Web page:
I really should kick this off with a big disclaimer: I'm a book guy.
I grew up in a book house—my dad is a professor and the author of several books, and my mom worked in a library when I was a kid. Bibliophilia is in my genes—my toddler already goes straight to her books immediately on waking up. I love places where books live—I've haunted libraries, bookstores, and free book spots in every town I've ever lived in. I read books in multiple languages—I'm literate in German, with passable French and Spanish skills. I even write books—I've got several novels in progress, including one story with a finished draft that I completely scrapped instead of sending to an agent because it wasn't quite there yet.
But recently, I've ditched at least 300 volumes from my personal library, some of which I had owned for over 15 years.
If you're trying to downsize too, read on for 10 tools to help you winnow the chaff from your personal library. But first, a brief aside to answer the why.
Why Get Rid of Books?
Three years ago everything changed forever when my wife and I welcomed our first child into the world. When you're staring into huge life events—birth, death, changing jobs/graduating/moving across state lines—it's pretty common to step back, size up the big picture, and measure it up against your desires.
My big shift bore in its saddlebags the realization that I had set up my life to serve the written word, instead of the other way around. I'd spent my teens and twenties filling up private notebooks instead of filling up my life experiences, learning theory instead of gaining practice, consuming instead of creating. I'd been content with peering through a telescope when I had ample opportunity to slip into a space suit and make footprints in moon dust. And because of that lopsided value system, I kept every dadblamed book that ever crossed my path.
As I grasped that I wanted to write not only in books, but also on my heart and in the lives of other people, 80% of my personal library suddenly became clutter. Certain books that were relevant in high school or early college had no bearing on my life anymore because as the earth had completed each rotation around the sun, I had become a different person. As I jettisoned each irrelevant volume, I felt lighter from removing one more ounce of the past from my pack and leaving it on the trail.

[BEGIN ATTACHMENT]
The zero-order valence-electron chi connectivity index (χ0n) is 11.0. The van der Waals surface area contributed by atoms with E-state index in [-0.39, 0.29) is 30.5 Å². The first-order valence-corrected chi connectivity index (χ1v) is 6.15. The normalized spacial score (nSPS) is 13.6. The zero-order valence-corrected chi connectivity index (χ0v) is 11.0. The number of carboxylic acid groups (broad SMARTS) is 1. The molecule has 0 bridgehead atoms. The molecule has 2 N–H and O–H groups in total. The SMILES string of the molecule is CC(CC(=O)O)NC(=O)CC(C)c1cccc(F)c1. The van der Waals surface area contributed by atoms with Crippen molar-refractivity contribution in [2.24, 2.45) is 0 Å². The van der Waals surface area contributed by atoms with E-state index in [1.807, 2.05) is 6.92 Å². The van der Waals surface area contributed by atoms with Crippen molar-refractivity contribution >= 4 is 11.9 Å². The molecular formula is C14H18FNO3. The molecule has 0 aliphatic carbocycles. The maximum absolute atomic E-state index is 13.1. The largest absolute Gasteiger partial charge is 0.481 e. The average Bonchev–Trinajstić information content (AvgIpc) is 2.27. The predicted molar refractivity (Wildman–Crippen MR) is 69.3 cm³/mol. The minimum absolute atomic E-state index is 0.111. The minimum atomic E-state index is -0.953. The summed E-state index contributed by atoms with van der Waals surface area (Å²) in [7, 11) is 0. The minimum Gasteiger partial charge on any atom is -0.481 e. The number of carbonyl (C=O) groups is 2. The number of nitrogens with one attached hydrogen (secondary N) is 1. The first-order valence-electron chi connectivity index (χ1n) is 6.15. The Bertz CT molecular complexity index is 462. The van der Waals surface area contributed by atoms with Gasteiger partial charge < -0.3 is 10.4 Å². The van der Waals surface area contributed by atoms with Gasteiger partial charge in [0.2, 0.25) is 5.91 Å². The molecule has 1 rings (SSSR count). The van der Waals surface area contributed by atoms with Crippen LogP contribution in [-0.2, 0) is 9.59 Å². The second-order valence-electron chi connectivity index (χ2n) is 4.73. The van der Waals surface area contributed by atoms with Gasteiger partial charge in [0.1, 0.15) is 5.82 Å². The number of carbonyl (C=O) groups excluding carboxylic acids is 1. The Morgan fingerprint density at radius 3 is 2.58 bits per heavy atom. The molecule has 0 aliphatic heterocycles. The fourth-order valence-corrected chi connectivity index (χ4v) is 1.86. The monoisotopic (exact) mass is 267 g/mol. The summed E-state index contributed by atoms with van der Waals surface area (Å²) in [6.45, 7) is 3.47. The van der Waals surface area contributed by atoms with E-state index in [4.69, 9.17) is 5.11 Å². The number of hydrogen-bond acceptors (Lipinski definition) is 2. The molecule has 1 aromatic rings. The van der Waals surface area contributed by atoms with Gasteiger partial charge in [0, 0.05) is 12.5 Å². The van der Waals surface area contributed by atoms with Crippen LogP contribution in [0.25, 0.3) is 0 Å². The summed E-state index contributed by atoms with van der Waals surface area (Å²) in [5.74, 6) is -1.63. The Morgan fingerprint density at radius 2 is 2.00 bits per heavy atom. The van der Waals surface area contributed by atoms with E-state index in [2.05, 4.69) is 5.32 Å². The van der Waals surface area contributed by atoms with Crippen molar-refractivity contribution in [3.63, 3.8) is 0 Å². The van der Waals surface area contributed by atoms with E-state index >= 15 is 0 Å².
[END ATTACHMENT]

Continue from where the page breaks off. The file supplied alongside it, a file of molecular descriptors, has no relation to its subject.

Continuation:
But sometimes it wasn't so clear which books I truly wanted to keep versus which books I was holding onto for unhealthy reasons. Have you ever faced this? If so, I'd like to open up my toolbox and share what helps me.
(By the way, I'm going to taunt you during this whole post with photos from the world's most beautiful libraries.)
How to Get Rid of Books: 10 Tips
1. Build a desert island shelf
We've all got those beloved books that we're going to have to write into a will, because the Grim Reaper's scythe is the only thing that'll separate us. Why not give them a physical distinction by designating a specific, finite space for the books you can picture yourself marooned with on a little spit of land in the middle of the ocean with naught but a single coconut palm?
Install an isolated shelf somewhere in your house, or simply clear out a bookcase shelf, and fill it up. Not only is it an interesting thought experiment to determine your absolute favorites, but it's also a standard of measurement—when you decide which books are essential, you decide which books are not, and therefore you can get rid of them when you need to. For me, the biggest deciding factor in my desert island shelf is not that I simply liked it a lot, but whether or not I'm going to refer to it regularly.
(It's up to you what size your desert island shelf should be, but bear in mind that if you're trying to downsize, a single shelf is more effective than an entire bookcase.)
Example: Amid Amidi's Cartoon Modern is the best and most thorough compilation of Mid-Century animation art, and I constantly reference it in my illustration work. I also unknowingly bought it a year before it went out of print, and now even used copies sell for nearly a hundred bucks. I don't plan on getting rid of it for quite a long time.
2. Use the internet for most of your research
Now, there are limitations to this tool, but for most of your general research needs, it's incredibly effective to just Google it. The first-ever public website debuted in 1991 and now there are over a billion. Encyclopedias and dictionaries are online; Google Books allows you to instantly search entire texts of books that would be immensely difficult to find hard copies of. And that doesn't even begin to touch web user-generated information, which doesn't pass through quite the same quality control as traditional media, but which you can put to the test yourself.